In any emergency, rescue safety is the first priority. OSHA states its rules and regulations for rescue services here, with responsibilities for both the rescue professionals and the employer. In an emergency situation, find out the status of the buildings from your team. If there is heavy damage, there will be no rescues, and that is the end of direction. Go to a safe entrance and yell to see if anybody can come out; if people are yelling, at least identify how many people are inside. Hopefully you could determine how many need professional rescuing in that situation.
For moderate damage you locate, triage, and evaluate. Does it look safe to go in there or not? However, you must watch for changing circumstances while trying to locate as many people that are trapped as possible.
For light damage have the teams locate, triage, continue size-up and document. With light damage, while constantly evaluating your circumstances, make good decisions. You and your teams must constantly reevaluate the entire scope of the incident. The damage may look light, but if the structure is creaking and groaning and the situation feels strange, reconsider.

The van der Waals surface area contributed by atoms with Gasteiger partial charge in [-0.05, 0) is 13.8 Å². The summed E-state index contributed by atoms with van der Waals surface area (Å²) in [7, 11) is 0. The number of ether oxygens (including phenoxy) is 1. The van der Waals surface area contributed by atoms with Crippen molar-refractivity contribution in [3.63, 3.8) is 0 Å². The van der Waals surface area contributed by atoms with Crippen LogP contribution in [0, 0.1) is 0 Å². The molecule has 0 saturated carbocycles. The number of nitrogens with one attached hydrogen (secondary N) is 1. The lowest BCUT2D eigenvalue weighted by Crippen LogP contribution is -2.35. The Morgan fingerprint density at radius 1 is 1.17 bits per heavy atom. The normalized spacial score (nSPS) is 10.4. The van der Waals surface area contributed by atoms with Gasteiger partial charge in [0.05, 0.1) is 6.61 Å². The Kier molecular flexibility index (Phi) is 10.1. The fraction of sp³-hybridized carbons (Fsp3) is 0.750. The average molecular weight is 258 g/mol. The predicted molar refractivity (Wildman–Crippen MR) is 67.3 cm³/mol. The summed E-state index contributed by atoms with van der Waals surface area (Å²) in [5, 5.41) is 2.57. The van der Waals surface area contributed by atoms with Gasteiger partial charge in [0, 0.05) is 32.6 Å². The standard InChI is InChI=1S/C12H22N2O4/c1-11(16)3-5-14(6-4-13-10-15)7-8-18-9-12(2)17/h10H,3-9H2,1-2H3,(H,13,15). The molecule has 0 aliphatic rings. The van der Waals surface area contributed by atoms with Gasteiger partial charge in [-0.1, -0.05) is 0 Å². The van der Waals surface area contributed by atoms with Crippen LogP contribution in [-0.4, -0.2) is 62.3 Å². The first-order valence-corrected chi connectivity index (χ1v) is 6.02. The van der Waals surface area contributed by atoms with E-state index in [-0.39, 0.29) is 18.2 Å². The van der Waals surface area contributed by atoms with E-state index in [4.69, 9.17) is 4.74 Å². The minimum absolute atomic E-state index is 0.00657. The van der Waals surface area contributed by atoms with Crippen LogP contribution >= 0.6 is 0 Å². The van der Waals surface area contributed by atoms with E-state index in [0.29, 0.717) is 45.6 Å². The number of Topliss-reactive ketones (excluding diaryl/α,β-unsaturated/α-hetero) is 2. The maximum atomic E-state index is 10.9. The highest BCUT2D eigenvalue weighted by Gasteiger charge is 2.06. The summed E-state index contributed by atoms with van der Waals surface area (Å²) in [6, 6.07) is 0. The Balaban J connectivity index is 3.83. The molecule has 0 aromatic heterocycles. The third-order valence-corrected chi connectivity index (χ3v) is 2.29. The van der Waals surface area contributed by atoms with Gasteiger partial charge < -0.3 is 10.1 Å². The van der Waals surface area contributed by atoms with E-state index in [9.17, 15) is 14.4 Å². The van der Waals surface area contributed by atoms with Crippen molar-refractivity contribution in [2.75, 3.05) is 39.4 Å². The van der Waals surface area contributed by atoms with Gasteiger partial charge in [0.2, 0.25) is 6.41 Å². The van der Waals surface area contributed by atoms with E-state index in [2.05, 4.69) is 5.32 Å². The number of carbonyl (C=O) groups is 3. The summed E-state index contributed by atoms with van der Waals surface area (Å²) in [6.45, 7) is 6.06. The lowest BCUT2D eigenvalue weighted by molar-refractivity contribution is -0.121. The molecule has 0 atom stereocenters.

Remember, in the case of an initial emergency response you all are not professionals. You are not being trained to be a professional, you are becoming aware of tools to take care of yourself and others in an emergency situation. Locate, triage the people that you can prioritize, and then continue with the size-up with continual documentation. Then, formulate the next steps and call in professionals as needed.
BERT can help formulate more specific, individually-tailored emergency plans for your business or organization. Contact us today for more information, or a free consultation.